SUSIE E CARON
MOTHER, TEACHER AND PSYCHOLOGIST RETIRED
WELL, MOTHER'S NEVER RETIRE. RIGHT?
SUSIE E CARON
MOTHER, TEACHER AND PSYCHOLOGIST RETIRED
WELL, MOTHER'S NEVER RETIRE. RIGHT?
How to Discipline More so you can Punish Less
by Susie E. Caron (c) 1/16/16
Discipline, used incorrectly, is a pain.
Everyone hates it, because the word discipline has grown to mean something entirely different than its original. When we say ‘discipline’ we usually mean punishment and punishment is a pain because it hurts and usually doesn't give us the results we want.
Discipline actually means training.
If you are disciplined, then you are well trained. You may be a well-trained athlete, or trained to build intricate circuit boards, or maybe you’re a potty-trained child. Discipline means training, so to ‘discipline’ your child means to 'train' him or her to be well behaved. Over time, discipline works to strengthen both your child’s attitudes and actions. Punishment doesn’t.
Punishment doesn't mean training.
Punishment doesn’t work well when it is over used or relied upon solely as the means to correct or train your kids. However, if used sparingly, punishment has its place in raising children, because both good and poor behavior produce consequences. For punishment to work, it needs to make sense, mean something to the child, be delivered swiftly and over with quickly. In other words, the punishment must fit the child and the crime and not just relieve the embarrassment or anger the parent feels.
Compare the benefits.
There are tons of ways to ‘punish’ children. However, over reliance on punishment takes more of your time and energy than discipline. More punishment than discipline also produces anger and hurts your relationship with your child. Over reliance on punishment doesn't train children to be well behaved when you're not around.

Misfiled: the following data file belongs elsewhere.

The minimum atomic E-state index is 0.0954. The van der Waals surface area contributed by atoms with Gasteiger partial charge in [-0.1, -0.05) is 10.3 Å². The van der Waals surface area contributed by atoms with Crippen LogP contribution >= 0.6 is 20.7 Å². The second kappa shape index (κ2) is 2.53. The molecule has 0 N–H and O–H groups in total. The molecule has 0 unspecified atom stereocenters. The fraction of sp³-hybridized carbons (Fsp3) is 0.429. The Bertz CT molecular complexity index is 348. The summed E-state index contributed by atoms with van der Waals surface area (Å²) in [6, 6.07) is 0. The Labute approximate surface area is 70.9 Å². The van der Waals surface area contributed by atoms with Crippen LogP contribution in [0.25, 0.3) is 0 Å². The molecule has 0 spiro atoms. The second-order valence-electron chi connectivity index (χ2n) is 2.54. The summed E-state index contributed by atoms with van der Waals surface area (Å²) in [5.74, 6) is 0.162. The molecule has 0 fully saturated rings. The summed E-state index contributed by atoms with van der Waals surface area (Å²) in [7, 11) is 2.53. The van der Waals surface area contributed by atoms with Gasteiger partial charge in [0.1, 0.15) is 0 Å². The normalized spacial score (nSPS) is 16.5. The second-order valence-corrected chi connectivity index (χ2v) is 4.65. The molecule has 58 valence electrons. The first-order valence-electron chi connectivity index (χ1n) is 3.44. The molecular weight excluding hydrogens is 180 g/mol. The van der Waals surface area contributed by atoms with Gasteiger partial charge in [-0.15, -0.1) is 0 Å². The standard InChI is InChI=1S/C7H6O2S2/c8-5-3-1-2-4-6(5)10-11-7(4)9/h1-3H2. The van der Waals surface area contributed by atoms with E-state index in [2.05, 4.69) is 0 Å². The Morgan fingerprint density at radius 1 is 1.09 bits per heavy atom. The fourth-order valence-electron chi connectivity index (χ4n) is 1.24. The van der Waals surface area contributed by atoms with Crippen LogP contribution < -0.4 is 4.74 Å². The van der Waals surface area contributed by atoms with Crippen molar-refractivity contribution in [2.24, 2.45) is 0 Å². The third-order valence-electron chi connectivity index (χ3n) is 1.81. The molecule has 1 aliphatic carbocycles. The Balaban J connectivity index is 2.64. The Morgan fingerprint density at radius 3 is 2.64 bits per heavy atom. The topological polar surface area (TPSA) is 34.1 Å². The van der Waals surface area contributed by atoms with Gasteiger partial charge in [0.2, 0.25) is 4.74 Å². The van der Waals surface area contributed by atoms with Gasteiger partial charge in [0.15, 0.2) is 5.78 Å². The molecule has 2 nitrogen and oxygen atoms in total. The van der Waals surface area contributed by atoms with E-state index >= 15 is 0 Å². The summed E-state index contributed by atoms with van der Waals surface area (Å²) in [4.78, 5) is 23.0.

Discipline takes less time and energy, and develops your child's self-esteem and strengthens the parent-child relationship. Discipline helps children want to behave well even when you're not looking.
If this comparison convinces you that you want to use more discipline, there are 3 main keys to consider and include.
Accept your child fully.
Your child, needs to be accepted wholly, throughout each and every developmental stage. This is a major key to ensure a healthy relationship connection with kids throughout their lives.
Accepting your infants, was probably easy. They came in such adorable packaging and just got cuter as toddlers and children. You delighted in every first attempt and in each success. Crawling, talking, walking, climbing, throwing a ball, riding a bike, getting a good grade in school were each special for you.
However, as they grew up, they became more challenging and difficult to ‘accept’ entirely. They started to look funny, smell funny, talk funny, and seemed to like strange things (What is a pok-e-mon anyway? You want your what pierced?). As a result you may love your kids, but may also harbor a wish they were somehow ‘different.’
Your kids crave your acceptance. We all crave being accepted, not just belonging. If you are struggling, in some way, to ‘accept your child he/she can feel that. Your child may even feel a bit rejected, judged, or even shunned. That won’t help her self-esteem or build your relationship. Instead, whenever you think about your child, choose to accept the authentic nature of your child. I call this the child inside. Don’t think about the funny looks, smells, or favorite things. Just hold thoughts of how much you adore this child, especially the authentic person you know he or she is - inside. (It will appear, eventually.)
Set Clear Limits.
Limit setting is the second key to discipline. You set limits to keep children safe. Most parents seem to know how to set limits for their infants, babies, toddlers and early elementary school aged kids. They keep them out of the street, take away matches, put medicines out of reach and keep a watchful eye on their kids when they shop. But what happens when kids begin to challenge every limit you set?
When kids don’t want to take out the trash, demand to go to the mall and argue with everything you say, you may begin to wonder if you are ‘doing it all wrong.’ However, just because your kids keep pushing and using their favorite line, “But so and so’s mother let him do it”, actually shows you’re doing just fine. So absolve yourself of any guilt for setting limits. It's their job to push and yours to know when and how long to hold the line. You can set appropriate limits for each child based on age and 'response-ability'. So don’t vacillate, waver and give in when they challenge you. Set the limits guilt free, based on the fact that you know your kids best.